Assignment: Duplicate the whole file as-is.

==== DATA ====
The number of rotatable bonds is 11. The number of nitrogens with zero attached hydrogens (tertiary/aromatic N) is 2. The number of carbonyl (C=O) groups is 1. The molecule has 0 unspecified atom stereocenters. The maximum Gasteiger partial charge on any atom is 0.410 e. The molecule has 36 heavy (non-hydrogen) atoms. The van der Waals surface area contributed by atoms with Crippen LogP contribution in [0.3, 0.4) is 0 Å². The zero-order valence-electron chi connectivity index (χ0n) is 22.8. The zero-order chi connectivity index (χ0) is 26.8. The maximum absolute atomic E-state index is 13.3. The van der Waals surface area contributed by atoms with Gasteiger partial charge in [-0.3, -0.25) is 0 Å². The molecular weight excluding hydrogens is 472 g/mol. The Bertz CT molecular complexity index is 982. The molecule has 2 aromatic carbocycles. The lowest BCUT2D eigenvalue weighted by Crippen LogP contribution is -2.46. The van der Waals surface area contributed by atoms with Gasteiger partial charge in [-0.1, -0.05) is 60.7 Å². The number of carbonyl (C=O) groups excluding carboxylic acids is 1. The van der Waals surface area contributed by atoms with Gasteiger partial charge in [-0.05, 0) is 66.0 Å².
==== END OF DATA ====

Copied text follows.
The number of rotatable bonds is 11. The number of nitrogens with zero attached hydrogens (tertiary/aromatic N) is 2. The number of carbonyl (C=O) groups is 1. The molecule has 0 unspecified atom stereocenters. The maximum Gasteiger partial charge on any atom is 0.410 e. The molecule has 36 heavy (non-hydrogen) atoms. The van der Waals surface area contributed by atoms with Crippen LogP contribution in [0.3, 0.4) is 0 Å². The zero-order valence-electron chi connectivity index (χ0n) is 22.8. The zero-order chi connectivity index (χ0) is 26.8. The maximum absolute atomic E-state index is 13.3. The van der Waals surface area contributed by atoms with Gasteiger partial charge in [-0.3, -0.25) is 0 Å². The molecular weight excluding hydrogens is 472 g/mol. The Bertz CT molecular complexity index is 982. The molecule has 2 aromatic carbocycles. The lowest BCUT2D eigenvalue weighted by Crippen LogP contribution is -2.46. The van der Waals surface area contributed by atoms with Gasteiger partial charge in [-0.1, -0.05) is 60.7 Å². The number of carbonyl (C=O) groups excluding carboxylic acids is 1. The van der Waals surface area contributed by atoms with Gasteiger partial charge in [-0.05, 0) is 66.0 Å².